OK, I get the sentiment in the message, but it seemed to suggest we were not doing all we can. So far, we’ve bought season cards in huge numbers, sold out all our away allocations, had 30,000 average attendance at home games, backed the lads fully in games, especially after going behind, bought plenty merchandise and even spent time replacing seats FOC. We are certainly doing our bit. 

 

“Players did come over to me afterwards and say they wanted to celebrate with the fans."

 

Sorry Charlie, and call me sceptical, but the players were bemoaning the fact everyone didn’t remain in their seats at the end? Really? Going to just have to take your word for it, I suppose.

 

Now onto this week and the interview he gave with Radio Newcastle. In this he outlined his belief that it is cheaper to buy a ticket to go to the match than it is to go to the pub, drink beer and watch an illegal stream. Methven revealed that Sunderland will work with authorities to stop games being shown without licences and the main issue with the interview, was that he labelled fans who would rather watch a stream than attend the match as ‘parasites’.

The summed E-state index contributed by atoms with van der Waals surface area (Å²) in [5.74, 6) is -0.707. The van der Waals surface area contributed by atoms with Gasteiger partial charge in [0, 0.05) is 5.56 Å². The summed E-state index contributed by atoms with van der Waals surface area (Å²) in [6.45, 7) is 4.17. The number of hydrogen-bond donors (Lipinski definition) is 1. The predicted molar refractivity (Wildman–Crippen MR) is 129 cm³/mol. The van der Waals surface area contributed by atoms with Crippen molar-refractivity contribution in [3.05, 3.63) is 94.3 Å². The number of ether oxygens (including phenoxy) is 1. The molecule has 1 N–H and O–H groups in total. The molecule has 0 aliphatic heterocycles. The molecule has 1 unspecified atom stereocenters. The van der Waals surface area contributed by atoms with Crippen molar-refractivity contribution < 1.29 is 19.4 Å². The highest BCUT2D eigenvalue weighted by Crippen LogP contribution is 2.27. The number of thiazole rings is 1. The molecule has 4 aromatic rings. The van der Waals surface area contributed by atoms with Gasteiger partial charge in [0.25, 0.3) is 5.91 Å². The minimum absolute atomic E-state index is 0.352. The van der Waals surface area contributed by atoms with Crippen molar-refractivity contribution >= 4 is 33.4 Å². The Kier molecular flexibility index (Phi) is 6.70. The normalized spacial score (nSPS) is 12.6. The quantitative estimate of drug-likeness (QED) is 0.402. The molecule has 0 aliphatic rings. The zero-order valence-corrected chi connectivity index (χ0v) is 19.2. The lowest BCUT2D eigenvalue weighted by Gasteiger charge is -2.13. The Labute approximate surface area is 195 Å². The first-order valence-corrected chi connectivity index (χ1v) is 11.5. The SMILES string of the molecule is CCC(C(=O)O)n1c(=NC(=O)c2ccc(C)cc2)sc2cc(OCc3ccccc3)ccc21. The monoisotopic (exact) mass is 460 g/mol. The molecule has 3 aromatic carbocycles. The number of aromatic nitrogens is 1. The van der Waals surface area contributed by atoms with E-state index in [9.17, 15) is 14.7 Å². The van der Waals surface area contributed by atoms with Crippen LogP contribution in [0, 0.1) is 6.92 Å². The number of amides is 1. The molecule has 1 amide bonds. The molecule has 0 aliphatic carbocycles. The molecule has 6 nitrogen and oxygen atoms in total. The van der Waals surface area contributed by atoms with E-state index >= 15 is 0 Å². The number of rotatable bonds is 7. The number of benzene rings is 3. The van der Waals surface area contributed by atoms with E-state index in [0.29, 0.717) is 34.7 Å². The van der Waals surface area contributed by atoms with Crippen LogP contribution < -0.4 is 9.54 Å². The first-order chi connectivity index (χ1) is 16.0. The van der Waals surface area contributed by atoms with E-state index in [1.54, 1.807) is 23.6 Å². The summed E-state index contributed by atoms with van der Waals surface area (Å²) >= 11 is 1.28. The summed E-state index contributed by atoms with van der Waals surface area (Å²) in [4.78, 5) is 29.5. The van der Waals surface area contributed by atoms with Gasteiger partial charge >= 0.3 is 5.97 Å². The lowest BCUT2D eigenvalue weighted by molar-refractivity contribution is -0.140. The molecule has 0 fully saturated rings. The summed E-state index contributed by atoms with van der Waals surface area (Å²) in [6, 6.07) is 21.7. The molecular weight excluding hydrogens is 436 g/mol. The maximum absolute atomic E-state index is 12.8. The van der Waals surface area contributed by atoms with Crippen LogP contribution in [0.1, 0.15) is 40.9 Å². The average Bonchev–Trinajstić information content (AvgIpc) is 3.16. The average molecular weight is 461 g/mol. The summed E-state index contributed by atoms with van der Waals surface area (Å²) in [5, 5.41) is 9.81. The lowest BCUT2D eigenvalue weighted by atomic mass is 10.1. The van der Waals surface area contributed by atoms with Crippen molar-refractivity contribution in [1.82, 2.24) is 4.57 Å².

He said: “If you’re a fanatic of your football club and you decide, actually what you’re going to do is you’re going to spend your money on a few pints of lager and watch an illegal stream of the match rather than contributing that money to trying to help your club to be the best it probably can, you’re not a fan, you’re a parasite. When you average them out, it can be about £12 per ticket. I don’t buy that there are people who are poor enough to not be able to afford that but are rich enough to be able to afford to go to pubs and drink in there.”

 

Parasites? Affordability? Rich & Poor? Who the fuck is he to…

 

OK, deep breath. Time to sit back and take stock a bit.

 

Is this a posh Southerner coming up here and trying to piss us all off, or is this someone who genuinely wants to help turn our club around?